Similarly, anyone paying attention to the Conservatives here in the UK will have noticed the mask slip ever so slightly. William Hague roundly lambasted the idea of Proportional Representation for UK elections. This is in keeping with Cameron’s position, but the language that Hague used is telling.
It will allow ‘fringe minorities and extremists’ into parliament. So much for representing the people! Apparently Hague thinks that Parliament should only represent the people so long as the people choose the right representatives. I’m an extremist and I daresay I’ve thought about my views just as much as Hague has considered his.
No amount of spin will take away the dark news about the BNP.
They have got two members elected, but No2EU achieved almost one percent of the vote. For a platform riddled with holes that were frequently poked by others on the Left, and which was launched only weeks before polling day, that’s a solid achievement.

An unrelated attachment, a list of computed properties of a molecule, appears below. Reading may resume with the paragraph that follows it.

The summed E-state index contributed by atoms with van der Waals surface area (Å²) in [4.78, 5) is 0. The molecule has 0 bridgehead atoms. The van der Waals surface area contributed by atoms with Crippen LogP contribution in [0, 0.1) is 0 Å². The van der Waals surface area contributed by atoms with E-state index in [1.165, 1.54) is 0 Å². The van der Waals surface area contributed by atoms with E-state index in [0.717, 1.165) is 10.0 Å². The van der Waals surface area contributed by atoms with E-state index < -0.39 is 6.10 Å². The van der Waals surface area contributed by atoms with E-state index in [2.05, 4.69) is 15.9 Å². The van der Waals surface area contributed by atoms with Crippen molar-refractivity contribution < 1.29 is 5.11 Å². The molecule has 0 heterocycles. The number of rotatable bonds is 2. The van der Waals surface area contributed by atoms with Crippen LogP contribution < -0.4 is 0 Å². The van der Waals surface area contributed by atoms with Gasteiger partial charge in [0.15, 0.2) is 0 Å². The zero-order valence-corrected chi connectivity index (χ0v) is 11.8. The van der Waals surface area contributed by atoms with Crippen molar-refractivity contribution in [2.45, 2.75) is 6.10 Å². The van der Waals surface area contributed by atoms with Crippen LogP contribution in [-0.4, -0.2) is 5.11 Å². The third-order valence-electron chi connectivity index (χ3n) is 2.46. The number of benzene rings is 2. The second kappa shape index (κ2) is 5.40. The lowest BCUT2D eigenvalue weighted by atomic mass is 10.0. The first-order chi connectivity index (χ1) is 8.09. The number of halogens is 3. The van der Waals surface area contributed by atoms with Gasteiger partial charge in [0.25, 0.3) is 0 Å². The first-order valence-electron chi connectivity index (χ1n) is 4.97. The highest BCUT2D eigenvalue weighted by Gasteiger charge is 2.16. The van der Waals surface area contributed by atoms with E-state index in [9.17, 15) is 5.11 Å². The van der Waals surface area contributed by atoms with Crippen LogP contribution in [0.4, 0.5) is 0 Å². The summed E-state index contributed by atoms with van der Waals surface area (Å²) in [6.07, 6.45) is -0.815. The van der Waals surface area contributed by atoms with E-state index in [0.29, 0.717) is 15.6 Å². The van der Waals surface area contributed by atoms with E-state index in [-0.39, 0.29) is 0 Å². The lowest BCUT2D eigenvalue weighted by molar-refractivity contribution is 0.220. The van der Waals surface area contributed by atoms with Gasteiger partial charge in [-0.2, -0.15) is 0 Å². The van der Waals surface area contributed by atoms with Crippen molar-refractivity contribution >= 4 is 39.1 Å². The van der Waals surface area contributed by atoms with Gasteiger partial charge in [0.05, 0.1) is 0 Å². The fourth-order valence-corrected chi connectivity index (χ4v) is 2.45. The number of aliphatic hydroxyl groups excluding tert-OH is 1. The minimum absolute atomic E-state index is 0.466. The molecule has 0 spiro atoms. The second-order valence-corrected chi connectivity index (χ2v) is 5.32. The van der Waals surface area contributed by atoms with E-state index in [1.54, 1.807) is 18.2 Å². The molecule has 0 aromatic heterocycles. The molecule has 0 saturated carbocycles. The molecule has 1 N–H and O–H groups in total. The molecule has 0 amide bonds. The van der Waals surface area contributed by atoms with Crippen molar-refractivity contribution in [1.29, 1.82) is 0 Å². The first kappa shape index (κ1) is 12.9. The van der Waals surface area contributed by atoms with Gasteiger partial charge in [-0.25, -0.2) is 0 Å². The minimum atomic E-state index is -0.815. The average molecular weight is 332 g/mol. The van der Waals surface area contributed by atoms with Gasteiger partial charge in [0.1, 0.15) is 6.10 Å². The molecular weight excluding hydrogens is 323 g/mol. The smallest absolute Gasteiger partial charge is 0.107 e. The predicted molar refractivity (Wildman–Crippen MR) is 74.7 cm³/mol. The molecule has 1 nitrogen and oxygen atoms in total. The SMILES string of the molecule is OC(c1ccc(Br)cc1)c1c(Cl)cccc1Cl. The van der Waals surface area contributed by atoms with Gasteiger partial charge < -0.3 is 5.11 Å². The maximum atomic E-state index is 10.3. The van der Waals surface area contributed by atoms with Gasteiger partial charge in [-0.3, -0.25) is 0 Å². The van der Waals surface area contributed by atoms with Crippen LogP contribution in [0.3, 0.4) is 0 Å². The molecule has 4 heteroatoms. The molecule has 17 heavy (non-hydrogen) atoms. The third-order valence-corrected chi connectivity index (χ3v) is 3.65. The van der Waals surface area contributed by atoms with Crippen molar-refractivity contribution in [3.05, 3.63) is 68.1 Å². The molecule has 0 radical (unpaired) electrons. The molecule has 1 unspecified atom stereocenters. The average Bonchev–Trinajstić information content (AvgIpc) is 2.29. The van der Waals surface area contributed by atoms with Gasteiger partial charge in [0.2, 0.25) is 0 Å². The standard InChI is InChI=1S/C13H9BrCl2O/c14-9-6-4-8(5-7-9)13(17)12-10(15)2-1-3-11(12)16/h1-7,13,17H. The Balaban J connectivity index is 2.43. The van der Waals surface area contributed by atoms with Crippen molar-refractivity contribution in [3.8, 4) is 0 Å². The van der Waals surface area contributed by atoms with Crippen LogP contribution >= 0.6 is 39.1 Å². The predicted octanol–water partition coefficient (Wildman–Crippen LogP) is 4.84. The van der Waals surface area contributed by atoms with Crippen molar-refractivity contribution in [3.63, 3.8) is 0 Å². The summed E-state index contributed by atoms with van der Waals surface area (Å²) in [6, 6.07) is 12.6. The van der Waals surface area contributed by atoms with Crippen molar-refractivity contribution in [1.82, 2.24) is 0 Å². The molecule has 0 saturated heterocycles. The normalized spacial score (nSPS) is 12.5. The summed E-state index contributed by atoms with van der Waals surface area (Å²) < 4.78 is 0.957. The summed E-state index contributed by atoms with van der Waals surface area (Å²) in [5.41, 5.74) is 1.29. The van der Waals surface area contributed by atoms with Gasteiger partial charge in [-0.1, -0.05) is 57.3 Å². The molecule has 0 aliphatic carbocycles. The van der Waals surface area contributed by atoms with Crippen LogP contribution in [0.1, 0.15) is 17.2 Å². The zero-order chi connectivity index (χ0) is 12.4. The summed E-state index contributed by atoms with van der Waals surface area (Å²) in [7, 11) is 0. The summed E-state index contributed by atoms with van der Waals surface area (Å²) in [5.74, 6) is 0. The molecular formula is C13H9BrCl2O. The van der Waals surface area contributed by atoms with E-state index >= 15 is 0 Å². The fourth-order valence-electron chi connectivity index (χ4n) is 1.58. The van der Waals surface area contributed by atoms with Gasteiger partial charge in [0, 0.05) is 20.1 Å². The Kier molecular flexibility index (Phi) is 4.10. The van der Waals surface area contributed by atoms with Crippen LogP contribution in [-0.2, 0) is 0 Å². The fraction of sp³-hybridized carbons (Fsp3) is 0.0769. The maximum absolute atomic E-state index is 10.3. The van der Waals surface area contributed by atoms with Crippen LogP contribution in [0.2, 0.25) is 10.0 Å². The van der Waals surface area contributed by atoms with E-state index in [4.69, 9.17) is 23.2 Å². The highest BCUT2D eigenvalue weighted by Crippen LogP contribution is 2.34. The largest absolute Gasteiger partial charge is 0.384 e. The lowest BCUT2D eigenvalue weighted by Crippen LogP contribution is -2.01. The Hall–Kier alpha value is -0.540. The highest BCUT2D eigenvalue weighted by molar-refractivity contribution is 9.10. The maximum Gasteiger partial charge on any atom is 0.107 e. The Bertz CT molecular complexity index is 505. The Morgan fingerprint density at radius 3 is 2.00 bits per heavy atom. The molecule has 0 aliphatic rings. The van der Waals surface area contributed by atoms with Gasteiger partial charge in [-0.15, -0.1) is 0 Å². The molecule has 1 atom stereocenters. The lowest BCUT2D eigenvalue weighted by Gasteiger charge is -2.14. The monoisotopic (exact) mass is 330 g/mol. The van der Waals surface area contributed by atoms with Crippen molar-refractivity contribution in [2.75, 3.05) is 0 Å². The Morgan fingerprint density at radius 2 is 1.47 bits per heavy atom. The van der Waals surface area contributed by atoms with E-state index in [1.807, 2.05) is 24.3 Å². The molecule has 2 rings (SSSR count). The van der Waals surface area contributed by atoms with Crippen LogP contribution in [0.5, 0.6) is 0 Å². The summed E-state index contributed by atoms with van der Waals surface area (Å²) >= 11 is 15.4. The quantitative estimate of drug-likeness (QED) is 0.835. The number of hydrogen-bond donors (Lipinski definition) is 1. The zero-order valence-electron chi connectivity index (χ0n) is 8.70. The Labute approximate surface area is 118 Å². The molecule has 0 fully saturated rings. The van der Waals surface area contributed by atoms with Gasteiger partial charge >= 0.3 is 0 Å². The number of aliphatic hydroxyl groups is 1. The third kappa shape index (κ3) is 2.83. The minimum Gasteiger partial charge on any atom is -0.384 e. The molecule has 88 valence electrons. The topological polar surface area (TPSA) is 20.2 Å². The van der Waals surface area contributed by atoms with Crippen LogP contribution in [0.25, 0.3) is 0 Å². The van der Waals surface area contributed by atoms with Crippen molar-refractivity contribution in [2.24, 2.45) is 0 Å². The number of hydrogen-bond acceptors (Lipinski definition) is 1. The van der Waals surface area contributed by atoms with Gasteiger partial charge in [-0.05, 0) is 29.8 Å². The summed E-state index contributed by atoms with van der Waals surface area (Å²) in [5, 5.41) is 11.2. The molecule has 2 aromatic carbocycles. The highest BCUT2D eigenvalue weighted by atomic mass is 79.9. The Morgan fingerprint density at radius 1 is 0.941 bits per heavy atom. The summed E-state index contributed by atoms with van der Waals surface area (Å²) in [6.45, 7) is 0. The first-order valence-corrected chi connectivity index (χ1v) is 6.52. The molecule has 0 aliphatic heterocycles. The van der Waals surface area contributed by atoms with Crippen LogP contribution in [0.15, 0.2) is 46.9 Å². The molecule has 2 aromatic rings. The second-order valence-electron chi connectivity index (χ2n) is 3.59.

The Left across Europe performed fairly dismally. We can only hope that this is a reaction against the ‘dominant’ strain of Left thought of the last thirty years – the sort of third way nonsense which most social-democrats spout. It should not be hard to believe that the far Left, such as Die Linke (which was predicted 10 percent and scored only 7.5) or the French NPA (which failed to secure representation), have simply been caught on the coat-tails of the ideological bankrupts from the PS, New Labour and the SDP.
I have only one thing of consolation to say. Politics does not proceed in linear fashion. To borrow a quote from Lenin, it proceeds by “Leaps, leaps, leaps!” This should be comforting, because it reminds us that the rhetoric about the death of Labour is overblown, and that the conditions will always exist for a mass, revolutionary alternative.
Labour and Capital are foreveer opposed. We simply need to build on these basic truths.
So the women in the Cabinet are only ‘window dressing‘, according to Caroline Flint. They are there to make Labour look like it is interested in equal opportunities for women, rather than the Party actually being inclusive. In actual fact, the women aren’t listened to. Thank fuck for that, since I’ve always worried that some of the women of the cabinet would be listened to. The high profile women of the Cabinet – of whom I have met several – have always struck me as irritating, shallow and either very disingenuous or plainly stupid. By which I mean Smith, Blears, Kelly and Flint herself.